The day after New Year’s, I Disco’d over to Suburban Jaguar Land Rover, which sent me directly to its contractor body shop nearby, and where I had the best body shop experience, ever. The shop realigned the door for me, no charge, and it opens and closes just like new. I returned to the Suburban JLR service department to have a slow leak in the right rear Pirelli Scorpion patched (nail, $39.99), and the service department finished properly installing the rear roof rack crossbar, for free.
Said service department told me they had a new guy in from California, who is more accustomed to working with these things. I guess it’s true—Californians are more active. Or, they don’t rely on private jets to take their dogs along on vacation. But the service manager admitted the crossbars were hard to install, and even the California expert worked on the rear bar for 40 minutes.
Having thoroughly bonded with the luxurious British off-roader, I reluctantly handed its keys over to Nelson Ireson, who drove it back from the 2018 North American International Auto Show with the all-season tires taking up space in the back. As compensation, I flew out to L.A. in early February to drive back the Four Seasons Mazda CX-5. It’s a nice, actually fun-to-drive two-row SUV, but this one doesn’t even have a roof rack.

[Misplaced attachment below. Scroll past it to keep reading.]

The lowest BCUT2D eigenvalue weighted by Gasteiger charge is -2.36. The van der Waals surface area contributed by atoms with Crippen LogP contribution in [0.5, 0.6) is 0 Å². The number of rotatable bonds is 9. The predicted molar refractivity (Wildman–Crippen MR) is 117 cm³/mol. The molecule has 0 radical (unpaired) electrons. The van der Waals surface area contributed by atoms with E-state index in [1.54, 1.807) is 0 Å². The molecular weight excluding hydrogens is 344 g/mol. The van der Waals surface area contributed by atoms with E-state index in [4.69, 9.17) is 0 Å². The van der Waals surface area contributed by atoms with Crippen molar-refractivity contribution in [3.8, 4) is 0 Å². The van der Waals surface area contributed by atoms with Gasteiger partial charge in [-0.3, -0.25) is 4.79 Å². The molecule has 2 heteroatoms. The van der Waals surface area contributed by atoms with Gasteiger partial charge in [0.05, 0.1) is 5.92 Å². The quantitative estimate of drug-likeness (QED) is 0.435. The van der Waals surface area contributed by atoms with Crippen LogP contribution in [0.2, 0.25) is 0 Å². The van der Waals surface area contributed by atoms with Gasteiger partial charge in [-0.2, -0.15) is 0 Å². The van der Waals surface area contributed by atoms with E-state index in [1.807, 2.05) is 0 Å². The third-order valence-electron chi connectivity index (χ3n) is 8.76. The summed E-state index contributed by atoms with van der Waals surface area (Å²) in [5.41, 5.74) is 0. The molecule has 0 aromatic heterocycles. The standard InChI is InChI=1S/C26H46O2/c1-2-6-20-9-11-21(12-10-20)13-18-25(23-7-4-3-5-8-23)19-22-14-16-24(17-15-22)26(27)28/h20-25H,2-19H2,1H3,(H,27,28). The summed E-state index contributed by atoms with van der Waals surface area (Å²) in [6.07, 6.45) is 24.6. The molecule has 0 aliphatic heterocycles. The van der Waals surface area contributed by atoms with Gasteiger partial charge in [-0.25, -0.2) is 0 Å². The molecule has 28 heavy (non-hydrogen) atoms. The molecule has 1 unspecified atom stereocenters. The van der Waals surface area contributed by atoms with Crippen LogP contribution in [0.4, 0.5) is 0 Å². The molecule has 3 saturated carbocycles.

OUR 2017 LAND ROVER DISCOVERY HSE Td6 LUXURY
|MILES TO DATE||17,011|
|GALLONS OF FUEL||672|
|FUEL COST TO DATE||$1,902.53|
RECALLS and TSBs
|Exterior A-pillar molding||N042|
|Deployable luggage compartment floor operating arm||N060|
|Air suspension and adaptive dynamics warning||N135|
OUT OF POCKET
|ENGINE||3.0L DOHC 24-valve turbodiesel V-6, 254 hp @ 3,750 rpm/443 lb-ft @ 1,750-2,250 rpm|
|LAYOUT||4-door, 7-passenger, front-engine 4WD SUV|
|EPA MILEAGE||21/26/23 mpg (city/highway/combined)|
|L x W x H||195.6 x 87.4 x 73.5 in|
|0-60 MPH||6.9 sec|
|TOP SPEED||133 mph|
|360-degree parking aid||$275|
|Autonomous emergency braking||$125|
|Capability Plus package||$1,250|
|Drive Pro package||$2,350|
|Front center console cooler compartment||$350|
|Full-length black roof rails||$400|
|Full-size spare wheel and tire||$440|
|Loadspace partiton net||$100|
|Namib Orange paint||$1,495|
|Rover Tow package||$650|
|Vision Assist package||$1,000|